As host, I stepped out of the traditional commissioner role. I brought political figures in and sought out authors who may have written books about disability, and also those who had some knowledge or interest in bringing information to this community. Beyond the blind community, Reading Radio Service Network is for anyone who has an inability to access printed material, for whatever reason. I even did a program once on tax exemptions and benefits for people with disabilities, and told the gentleman: “Whatever you do, you can’t sound like you’re reading a tax book.” And what did he do? He sounded like he was reading a tax book! And I thought, I’ll never have you on again. Over all though, hosting the show was a great experience. And Radio Reading Service Network won over 35 awards. I personally won two for national and international programming.

Cooper: What were the awards?

LaBreck: For the national award, I had interviewed a combination of both able-bodied and individuals with disabilities, discussing complex topics. And the international one was on political issues around the world; I got a chance to interview British Member of Parliament David Blunkett, when Tony Blair was prime minister. Blunkett was scheduled to succeed him, until Blair got into a bit of trouble. Blunkett would have been the first British person who was blind to serve as prime minister.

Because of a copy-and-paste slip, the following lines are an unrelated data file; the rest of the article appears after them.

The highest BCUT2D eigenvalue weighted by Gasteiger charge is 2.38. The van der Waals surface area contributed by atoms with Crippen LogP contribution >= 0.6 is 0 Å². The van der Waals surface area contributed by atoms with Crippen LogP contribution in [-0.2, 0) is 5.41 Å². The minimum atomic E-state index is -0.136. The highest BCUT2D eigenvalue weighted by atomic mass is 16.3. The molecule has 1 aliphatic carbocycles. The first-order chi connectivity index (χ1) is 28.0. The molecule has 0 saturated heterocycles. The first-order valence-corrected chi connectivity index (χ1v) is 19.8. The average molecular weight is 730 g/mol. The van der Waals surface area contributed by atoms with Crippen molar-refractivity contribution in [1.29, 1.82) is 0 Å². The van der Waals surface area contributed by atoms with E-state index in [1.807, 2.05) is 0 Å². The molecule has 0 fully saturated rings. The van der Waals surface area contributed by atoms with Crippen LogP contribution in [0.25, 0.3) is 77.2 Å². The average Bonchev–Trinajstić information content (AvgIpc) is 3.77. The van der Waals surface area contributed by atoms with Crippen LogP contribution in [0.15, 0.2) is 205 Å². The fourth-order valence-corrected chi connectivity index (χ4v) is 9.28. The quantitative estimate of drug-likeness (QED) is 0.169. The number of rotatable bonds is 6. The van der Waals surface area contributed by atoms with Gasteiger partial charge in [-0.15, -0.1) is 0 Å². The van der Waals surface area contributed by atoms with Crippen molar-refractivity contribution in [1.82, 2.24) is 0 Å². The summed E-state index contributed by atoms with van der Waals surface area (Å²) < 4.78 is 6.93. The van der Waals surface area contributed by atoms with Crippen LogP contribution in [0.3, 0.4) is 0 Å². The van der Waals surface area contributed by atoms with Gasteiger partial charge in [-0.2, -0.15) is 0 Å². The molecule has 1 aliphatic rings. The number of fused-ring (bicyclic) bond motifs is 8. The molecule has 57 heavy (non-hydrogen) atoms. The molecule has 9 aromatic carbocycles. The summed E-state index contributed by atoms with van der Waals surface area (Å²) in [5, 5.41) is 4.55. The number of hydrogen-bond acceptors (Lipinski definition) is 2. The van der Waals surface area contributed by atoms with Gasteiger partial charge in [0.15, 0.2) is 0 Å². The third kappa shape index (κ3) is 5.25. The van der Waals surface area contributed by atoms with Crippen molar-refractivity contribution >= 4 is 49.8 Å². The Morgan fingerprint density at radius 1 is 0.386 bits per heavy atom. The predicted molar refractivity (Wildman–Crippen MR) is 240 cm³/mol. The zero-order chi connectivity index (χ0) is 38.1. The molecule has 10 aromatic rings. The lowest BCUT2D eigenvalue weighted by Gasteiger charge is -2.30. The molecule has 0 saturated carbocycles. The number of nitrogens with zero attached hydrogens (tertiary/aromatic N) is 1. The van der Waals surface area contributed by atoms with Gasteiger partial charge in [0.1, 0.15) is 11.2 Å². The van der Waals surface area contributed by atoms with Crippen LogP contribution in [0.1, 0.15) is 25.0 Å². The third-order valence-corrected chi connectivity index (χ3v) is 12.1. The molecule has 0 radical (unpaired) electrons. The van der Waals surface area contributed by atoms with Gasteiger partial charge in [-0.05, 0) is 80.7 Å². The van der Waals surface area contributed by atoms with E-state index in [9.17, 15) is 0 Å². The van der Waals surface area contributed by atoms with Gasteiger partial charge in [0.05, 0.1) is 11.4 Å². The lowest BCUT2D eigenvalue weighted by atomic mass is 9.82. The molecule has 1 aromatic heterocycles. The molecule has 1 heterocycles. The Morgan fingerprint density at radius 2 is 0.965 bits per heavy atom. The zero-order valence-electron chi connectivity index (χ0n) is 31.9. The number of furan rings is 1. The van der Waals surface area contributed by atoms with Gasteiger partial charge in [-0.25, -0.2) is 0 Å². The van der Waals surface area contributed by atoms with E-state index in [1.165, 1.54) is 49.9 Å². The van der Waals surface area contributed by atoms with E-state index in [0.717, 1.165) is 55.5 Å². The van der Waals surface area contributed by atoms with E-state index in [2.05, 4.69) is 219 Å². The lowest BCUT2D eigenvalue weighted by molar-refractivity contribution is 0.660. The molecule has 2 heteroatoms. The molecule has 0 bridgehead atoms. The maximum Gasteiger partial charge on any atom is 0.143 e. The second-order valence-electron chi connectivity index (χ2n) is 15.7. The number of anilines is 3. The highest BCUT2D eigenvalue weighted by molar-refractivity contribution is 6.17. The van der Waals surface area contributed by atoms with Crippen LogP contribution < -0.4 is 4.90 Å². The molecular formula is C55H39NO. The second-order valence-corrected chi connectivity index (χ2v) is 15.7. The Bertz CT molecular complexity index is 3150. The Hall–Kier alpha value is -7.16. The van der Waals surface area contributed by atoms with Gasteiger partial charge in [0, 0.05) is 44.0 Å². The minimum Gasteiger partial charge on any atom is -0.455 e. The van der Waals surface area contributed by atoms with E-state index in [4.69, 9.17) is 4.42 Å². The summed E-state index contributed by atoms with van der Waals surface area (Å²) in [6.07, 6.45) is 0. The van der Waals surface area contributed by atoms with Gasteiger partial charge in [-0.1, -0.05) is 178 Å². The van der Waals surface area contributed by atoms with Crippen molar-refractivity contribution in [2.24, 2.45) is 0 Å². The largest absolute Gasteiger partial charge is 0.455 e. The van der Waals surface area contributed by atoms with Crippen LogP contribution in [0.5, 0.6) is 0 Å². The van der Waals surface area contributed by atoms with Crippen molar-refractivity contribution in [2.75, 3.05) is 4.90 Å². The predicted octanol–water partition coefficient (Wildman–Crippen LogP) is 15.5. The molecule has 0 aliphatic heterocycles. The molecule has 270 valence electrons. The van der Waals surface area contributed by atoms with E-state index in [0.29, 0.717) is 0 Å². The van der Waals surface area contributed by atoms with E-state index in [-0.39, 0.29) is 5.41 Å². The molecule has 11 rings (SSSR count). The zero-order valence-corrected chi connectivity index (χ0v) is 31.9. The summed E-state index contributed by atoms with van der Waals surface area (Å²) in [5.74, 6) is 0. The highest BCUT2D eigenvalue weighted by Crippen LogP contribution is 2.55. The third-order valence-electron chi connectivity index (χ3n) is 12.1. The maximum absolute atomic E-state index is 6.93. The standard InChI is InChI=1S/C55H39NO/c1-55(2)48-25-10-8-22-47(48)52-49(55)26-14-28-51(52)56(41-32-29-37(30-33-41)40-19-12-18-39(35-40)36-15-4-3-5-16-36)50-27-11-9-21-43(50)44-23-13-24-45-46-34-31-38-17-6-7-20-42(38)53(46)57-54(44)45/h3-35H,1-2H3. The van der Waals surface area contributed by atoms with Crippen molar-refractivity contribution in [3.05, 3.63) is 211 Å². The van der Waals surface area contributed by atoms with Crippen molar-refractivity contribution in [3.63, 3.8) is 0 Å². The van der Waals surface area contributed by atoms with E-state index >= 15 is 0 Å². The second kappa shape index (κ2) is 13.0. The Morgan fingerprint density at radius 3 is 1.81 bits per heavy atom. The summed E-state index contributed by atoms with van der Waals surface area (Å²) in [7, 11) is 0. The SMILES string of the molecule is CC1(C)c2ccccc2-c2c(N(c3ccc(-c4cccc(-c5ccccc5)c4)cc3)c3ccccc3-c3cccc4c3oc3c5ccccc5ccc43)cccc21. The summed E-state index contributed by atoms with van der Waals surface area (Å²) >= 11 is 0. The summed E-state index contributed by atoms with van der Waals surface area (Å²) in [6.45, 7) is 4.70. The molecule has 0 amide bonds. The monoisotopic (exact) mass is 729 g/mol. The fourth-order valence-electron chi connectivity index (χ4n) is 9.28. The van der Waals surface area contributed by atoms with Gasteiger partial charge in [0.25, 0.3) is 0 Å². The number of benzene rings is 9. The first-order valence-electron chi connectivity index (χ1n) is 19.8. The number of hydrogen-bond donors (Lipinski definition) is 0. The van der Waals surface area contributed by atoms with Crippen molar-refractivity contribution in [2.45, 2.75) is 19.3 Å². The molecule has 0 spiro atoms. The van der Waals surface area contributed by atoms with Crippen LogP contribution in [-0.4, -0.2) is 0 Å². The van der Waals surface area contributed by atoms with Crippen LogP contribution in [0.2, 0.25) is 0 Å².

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Cooper: I hadn’t heard about him.

LaBreck: He’s still in parliament. When I interviewed him, it was really tough getting clearance, and they initially said, “You only have 23 minutes, because he’s got to be back in parliament.” And I said, “Okay.” But by the time it was over, he ended up giving me 45 minutes, because we hit it off. And we were able to broadcast those programs and carry them across the country as well through other Radio Reading Service affiliates throughout Massachusetts and around the country.